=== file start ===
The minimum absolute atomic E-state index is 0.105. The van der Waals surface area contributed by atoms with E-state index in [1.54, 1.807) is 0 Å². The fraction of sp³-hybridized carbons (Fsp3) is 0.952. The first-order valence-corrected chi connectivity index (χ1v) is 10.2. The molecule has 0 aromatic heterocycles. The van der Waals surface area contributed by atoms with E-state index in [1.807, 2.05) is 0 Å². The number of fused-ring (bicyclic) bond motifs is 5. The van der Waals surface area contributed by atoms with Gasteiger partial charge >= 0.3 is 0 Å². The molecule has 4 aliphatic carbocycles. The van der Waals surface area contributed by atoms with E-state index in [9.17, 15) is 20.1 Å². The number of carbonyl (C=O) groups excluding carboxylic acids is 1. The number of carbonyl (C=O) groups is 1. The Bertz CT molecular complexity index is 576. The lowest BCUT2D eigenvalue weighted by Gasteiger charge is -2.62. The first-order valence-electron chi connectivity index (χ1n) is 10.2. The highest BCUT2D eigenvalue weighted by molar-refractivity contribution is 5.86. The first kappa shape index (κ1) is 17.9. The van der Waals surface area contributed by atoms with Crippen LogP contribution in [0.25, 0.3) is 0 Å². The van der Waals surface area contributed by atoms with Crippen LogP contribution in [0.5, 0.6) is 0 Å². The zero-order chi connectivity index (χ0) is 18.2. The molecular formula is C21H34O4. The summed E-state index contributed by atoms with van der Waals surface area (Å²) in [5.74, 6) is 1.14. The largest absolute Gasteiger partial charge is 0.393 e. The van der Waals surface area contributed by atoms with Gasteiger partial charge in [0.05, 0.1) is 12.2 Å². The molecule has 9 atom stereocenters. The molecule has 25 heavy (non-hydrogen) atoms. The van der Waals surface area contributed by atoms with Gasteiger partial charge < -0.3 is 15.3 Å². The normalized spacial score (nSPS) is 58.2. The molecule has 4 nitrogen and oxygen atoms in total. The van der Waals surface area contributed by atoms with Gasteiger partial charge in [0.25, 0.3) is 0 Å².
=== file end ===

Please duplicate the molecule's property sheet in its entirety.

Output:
The minimum absolute atomic E-state index is 0.105. The van der Waals surface area contributed by atoms with E-state index in [1.54, 1.807) is 0 Å². The fraction of sp³-hybridized carbons (Fsp3) is 0.952. The first-order valence-corrected chi connectivity index (χ1v) is 10.2. The molecule has 0 aromatic heterocycles. The van der Waals surface area contributed by atoms with E-state index in [1.807, 2.05) is 0 Å². The number of fused-ring (bicyclic) bond motifs is 5. The van der Waals surface area contributed by atoms with Gasteiger partial charge >= 0.3 is 0 Å². The molecule has 4 aliphatic carbocycles. The van der Waals surface area contributed by atoms with E-state index in [9.17, 15) is 20.1 Å². The number of carbonyl (C=O) groups excluding carboxylic acids is 1. The number of carbonyl (C=O) groups is 1. The Bertz CT molecular complexity index is 576. The lowest BCUT2D eigenvalue weighted by Gasteiger charge is -2.62. The first-order valence-electron chi connectivity index (χ1n) is 10.2. The highest BCUT2D eigenvalue weighted by molar-refractivity contribution is 5.86. The first kappa shape index (κ1) is 17.9. The van der Waals surface area contributed by atoms with Crippen LogP contribution in [0.25, 0.3) is 0 Å². The van der Waals surface area contributed by atoms with Crippen LogP contribution in [0.5, 0.6) is 0 Å². The zero-order chi connectivity index (χ0) is 18.2. The molecular formula is C21H34O4. The summed E-state index contributed by atoms with van der Waals surface area (Å²) in [5.74, 6) is 1.14. The largest absolute Gasteiger partial charge is 0.393 e. The van der Waals surface area contributed by atoms with Gasteiger partial charge in [0.05, 0.1) is 12.2 Å². The molecule has 9 atom stereocenters. The molecule has 25 heavy (non-hydrogen) atoms. The van der Waals surface area contributed by atoms with Gasteiger partial charge < -0.3 is 15.3 Å². The normalized spacial score (nSPS) is 58.2. The molecule has 4 nitrogen and oxygen atoms in total. The van der Waals surface area contributed by atoms with Gasteiger partial charge in [0.25, 0.3) is 0 Å².